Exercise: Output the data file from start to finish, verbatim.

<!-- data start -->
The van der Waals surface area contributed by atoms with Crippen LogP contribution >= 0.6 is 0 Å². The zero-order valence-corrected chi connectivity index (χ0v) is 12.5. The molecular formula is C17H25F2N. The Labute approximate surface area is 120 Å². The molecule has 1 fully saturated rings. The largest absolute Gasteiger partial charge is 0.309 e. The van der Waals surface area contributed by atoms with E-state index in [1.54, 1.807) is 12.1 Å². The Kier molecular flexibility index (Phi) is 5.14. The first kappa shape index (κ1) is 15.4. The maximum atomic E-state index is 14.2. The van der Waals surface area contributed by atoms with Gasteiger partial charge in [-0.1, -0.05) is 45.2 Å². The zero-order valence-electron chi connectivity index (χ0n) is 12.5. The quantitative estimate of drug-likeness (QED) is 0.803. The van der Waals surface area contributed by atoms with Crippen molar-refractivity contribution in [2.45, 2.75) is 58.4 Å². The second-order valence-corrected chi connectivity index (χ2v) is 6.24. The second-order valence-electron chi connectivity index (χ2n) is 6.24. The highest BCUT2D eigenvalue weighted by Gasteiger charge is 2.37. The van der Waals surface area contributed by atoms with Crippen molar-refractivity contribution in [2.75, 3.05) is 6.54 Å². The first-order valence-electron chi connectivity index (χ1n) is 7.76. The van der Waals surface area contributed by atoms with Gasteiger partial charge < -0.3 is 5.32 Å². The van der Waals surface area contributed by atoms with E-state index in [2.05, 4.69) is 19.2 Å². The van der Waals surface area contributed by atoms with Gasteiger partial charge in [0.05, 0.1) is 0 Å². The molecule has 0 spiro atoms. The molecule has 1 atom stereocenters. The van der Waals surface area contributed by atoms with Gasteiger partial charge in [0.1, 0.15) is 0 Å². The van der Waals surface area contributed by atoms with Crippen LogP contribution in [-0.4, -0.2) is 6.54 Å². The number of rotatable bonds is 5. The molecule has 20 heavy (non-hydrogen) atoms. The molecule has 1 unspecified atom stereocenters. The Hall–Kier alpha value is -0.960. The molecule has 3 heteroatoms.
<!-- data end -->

The van der Waals surface area contributed by atoms with Crippen LogP contribution >= 0.6 is 0 Å². The zero-order valence-corrected chi connectivity index (χ0v) is 12.5. The molecular formula is C17H25F2N. The Labute approximate surface area is 120 Å². The molecule has 1 fully saturated rings. The largest absolute Gasteiger partial charge is 0.309 e. The van der Waals surface area contributed by atoms with E-state index in [1.54, 1.807) is 12.1 Å². The Kier molecular flexibility index (Phi) is 5.14. The first kappa shape index (κ1) is 15.4. The maximum atomic E-state index is 14.2. The van der Waals surface area contributed by atoms with Gasteiger partial charge in [-0.1, -0.05) is 45.2 Å². The zero-order valence-electron chi connectivity index (χ0n) is 12.5. The quantitative estimate of drug-likeness (QED) is 0.803. The van der Waals surface area contributed by atoms with Crippen molar-refractivity contribution in [2.45, 2.75) is 58.4 Å². The second-order valence-corrected chi connectivity index (χ2v) is 6.24. The second-order valence-electron chi connectivity index (χ2n) is 6.24. The highest BCUT2D eigenvalue weighted by Gasteiger charge is 2.37. The van der Waals surface area contributed by atoms with Crippen molar-refractivity contribution in [2.75, 3.05) is 6.54 Å². The first-order valence-electron chi connectivity index (χ1n) is 7.76. The van der Waals surface area contributed by atoms with Gasteiger partial charge < -0.3 is 5.32 Å². The van der Waals surface area contributed by atoms with E-state index in [2.05, 4.69) is 19.2 Å². The van der Waals surface area contributed by atoms with Gasteiger partial charge in [0.05, 0.1) is 0 Å². The molecule has 0 spiro atoms. The molecule has 1 atom stereocenters. The van der Waals surface area contributed by atoms with Gasteiger partial charge in [0.1, 0.15) is 0 Å². The van der Waals surface area contributed by atoms with Crippen LogP contribution in [-0.4, -0.2) is 6.54 Å². The number of rotatable bonds is 5. The molecule has 20 heavy (non-hydrogen) atoms. The molecule has 1 unspecified atom stereocenters. The Hall–Kier alpha value is -0.960. The molecule has 3 heteroatoms.